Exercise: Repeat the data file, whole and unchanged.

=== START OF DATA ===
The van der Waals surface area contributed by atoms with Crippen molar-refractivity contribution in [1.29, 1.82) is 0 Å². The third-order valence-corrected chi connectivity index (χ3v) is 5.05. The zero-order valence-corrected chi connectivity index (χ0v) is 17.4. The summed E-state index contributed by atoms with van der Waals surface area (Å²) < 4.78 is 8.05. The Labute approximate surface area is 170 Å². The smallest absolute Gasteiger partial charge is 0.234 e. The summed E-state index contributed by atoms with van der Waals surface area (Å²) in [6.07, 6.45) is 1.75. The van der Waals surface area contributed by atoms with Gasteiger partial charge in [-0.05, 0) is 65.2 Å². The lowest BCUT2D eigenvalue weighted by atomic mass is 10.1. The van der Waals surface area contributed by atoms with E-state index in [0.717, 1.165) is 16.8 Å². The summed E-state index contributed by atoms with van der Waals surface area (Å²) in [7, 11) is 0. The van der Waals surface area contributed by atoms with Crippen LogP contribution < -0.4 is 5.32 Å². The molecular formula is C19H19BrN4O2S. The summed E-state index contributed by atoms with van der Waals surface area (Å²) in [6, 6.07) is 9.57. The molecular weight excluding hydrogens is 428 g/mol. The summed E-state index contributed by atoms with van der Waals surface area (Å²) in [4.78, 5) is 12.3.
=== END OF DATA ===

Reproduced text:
The van der Waals surface area contributed by atoms with Crippen molar-refractivity contribution in [1.29, 1.82) is 0 Å². The third-order valence-corrected chi connectivity index (χ3v) is 5.05. The zero-order valence-corrected chi connectivity index (χ0v) is 17.4. The summed E-state index contributed by atoms with van der Waals surface area (Å²) < 4.78 is 8.05. The Labute approximate surface area is 170 Å². The smallest absolute Gasteiger partial charge is 0.234 e. The summed E-state index contributed by atoms with van der Waals surface area (Å²) in [6.07, 6.45) is 1.75. The van der Waals surface area contributed by atoms with Gasteiger partial charge in [-0.05, 0) is 65.2 Å². The lowest BCUT2D eigenvalue weighted by atomic mass is 10.1. The van der Waals surface area contributed by atoms with E-state index in [0.717, 1.165) is 16.8 Å². The summed E-state index contributed by atoms with van der Waals surface area (Å²) in [7, 11) is 0. The van der Waals surface area contributed by atoms with Crippen LogP contribution < -0.4 is 5.32 Å². The molecular formula is C19H19BrN4O2S. The summed E-state index contributed by atoms with van der Waals surface area (Å²) in [6, 6.07) is 9.57. The molecular weight excluding hydrogens is 428 g/mol. The summed E-state index contributed by atoms with van der Waals surface area (Å²) in [4.78, 5) is 12.3.